Short Term Listings
BOOKS and CDs
LETTERS TO EDITOR
Flesh and Blood
by Les Gutman
Ambitious is the first word that comes to mind in describing New York Theatre Workshop's tackling of Michael Cunningham's Flesh and Blood. It's a book of considerable length, and epic proportions, that tells a century of a family's story. The threshold question: how well can a book of such dimension be transformed into a stage play. The short answer here: about as well as one might have expected, but not as well as one might have hoped.
Cunningham's bestselling The Hours was a book that told three separate but eventually interconnected stories. It seemed an unlikely candidate for a great film, but with a brilliant screenplay by David Hare and smart direction from Stephen Daldry, it transcended its potential limitations. Flesh and Blood presents different challenges, calling for a magical solution that neither playwright-adapter Peter Gaitens nor director Doug Hughes found. In the end, it seems more like a pageant than a play, and though it is well-staged and finely acted, it only sketches the outline of the book.
The story begins with the young Constantine Stassos (John Sierros) in Greece in 1935. He will come to New Jersey, wed Mary (Cherry Jones) and become successful in the construction business. They will have three children: Susan (Jessica Hecht), who is haunted by her improper relationship with her father and her mother's failings, becoming a housewife to a successful lawyer (Chris McGarry) and bearing a preppy son, Ben (Sean Dugan); Billy, later called Will (Gaitens), who is gay and at odds with his father from a young age, eventually entering a long-term relationship with Harry (Peter Frechette); and Zoe (Martha Plimpton), a rebellious daughter who nonetheless has a special bond with her father, escapes suburbia for New York City, where she meets a wise old drag queen named Cassandra (Joel Weiss), has a son, Jamal (Airrion Doss), with a black man who disappears and, after years as a junkie, dies of AIDS. Constantine and Mary will divorce; he will remarry Magda (Patricia Buckley). In the show's fast-forwarded final scene, we find Jamal, with his own daughter (Plimpton), about to spread Will's ashes in the bay.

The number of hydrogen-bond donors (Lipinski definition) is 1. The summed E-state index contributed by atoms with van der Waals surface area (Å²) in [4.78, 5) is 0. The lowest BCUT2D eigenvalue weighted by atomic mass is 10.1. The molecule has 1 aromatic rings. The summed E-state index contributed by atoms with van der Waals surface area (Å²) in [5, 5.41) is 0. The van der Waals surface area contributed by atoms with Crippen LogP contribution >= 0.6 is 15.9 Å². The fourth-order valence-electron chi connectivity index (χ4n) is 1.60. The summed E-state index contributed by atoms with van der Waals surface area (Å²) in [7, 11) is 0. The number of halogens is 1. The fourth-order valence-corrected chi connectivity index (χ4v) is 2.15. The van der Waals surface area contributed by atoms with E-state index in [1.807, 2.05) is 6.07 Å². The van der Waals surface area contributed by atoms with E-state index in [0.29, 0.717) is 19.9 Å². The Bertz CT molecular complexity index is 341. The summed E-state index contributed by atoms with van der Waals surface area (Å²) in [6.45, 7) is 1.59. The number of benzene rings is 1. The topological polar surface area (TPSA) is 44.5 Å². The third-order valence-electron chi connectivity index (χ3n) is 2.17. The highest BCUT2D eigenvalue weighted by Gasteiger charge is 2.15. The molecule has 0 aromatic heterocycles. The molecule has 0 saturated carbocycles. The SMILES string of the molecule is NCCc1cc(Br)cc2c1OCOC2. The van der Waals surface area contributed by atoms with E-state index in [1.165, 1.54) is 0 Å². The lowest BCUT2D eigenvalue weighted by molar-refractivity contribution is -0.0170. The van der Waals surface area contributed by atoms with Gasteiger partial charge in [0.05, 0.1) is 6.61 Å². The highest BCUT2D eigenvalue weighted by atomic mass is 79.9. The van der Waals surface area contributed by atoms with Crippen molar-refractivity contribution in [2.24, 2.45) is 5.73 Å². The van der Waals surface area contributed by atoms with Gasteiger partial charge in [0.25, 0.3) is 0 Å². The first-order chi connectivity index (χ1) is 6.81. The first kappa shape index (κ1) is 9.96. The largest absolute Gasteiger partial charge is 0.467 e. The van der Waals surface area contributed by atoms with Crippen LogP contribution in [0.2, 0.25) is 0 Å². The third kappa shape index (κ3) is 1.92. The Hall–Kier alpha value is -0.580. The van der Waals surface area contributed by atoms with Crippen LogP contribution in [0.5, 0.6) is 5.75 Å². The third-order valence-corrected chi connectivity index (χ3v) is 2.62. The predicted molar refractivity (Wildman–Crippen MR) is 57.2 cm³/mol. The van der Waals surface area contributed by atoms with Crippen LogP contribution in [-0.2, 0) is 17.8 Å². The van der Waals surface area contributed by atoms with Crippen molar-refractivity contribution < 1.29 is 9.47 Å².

Gaitens has added a prologue which frames the play with Cunningham's final scene. Too artsy for my taste, it underscores a theme of generational "voices" that essentially substitutes (not to great effect) for Cunningham's carefully wrought underpinnings of this family's fractures. Ironically, Gaitens is most successful at weaving the nuances of the principal non-family member, Cassandra, into the story.
Gaitens is judicious in his editing of the action, though he loses much of the connective tissue along the way. The performances go as far as they can in making up the difference. The wonderful Cherry Jones captures Mary's fragile personality throughout, and Joel Weiss's Cassandra is spectacular, revealing a rare and keen humanity. Sierros is thoroughly credible as the domineering Constantine whose cultural challenges do not end when he masters the English language. All three siblings are well-presented, though the difficulty of having adults portraying children makes many of the early scenes a stretch. (Sean Dugan has a greater ease in doing so as Ben.) Much doubling is asked of the remainder of the cast (Frechette, Buckley and McGarry), and they deliver with aplomb.
Hughes is to be commended not only for assembling a stellar cast, but for involving an excellent design team. Christine Jones's set is very effective and flexible, and carefully lit by Scott Zielinski. Paul Tazewell's costumes are outstanding in capturing the show's periods and personalities.
Cunningham's playbill bio reports that another of his books, A Home at the End of the World has a film version in production. (Interestingly, like The Hours, with theater people guiding it: Keith Bunin wrote the screen play and Michael Mayer directs.) Who knows? Maybe someday Flesh and Blood can overcome some of its obstacles on the silver screen as well.
Mendes at the Donmar
At This Theater
Leonard Maltin's 2003 Movie and Video Guide
Ridiculous!The Theatrical Life & Times of Charles Ludlam
Somewhere For Me, a Biography of Richard Rodgers
The New York Times Book of Broadway: On the Aisle for the Unforgettable Plays of the Last Century
6, 500 Comparative Phrases including 800 Shakespearean Metaphors by CurtainUp's editor.
Click image to buy.
Go here for details and larger image.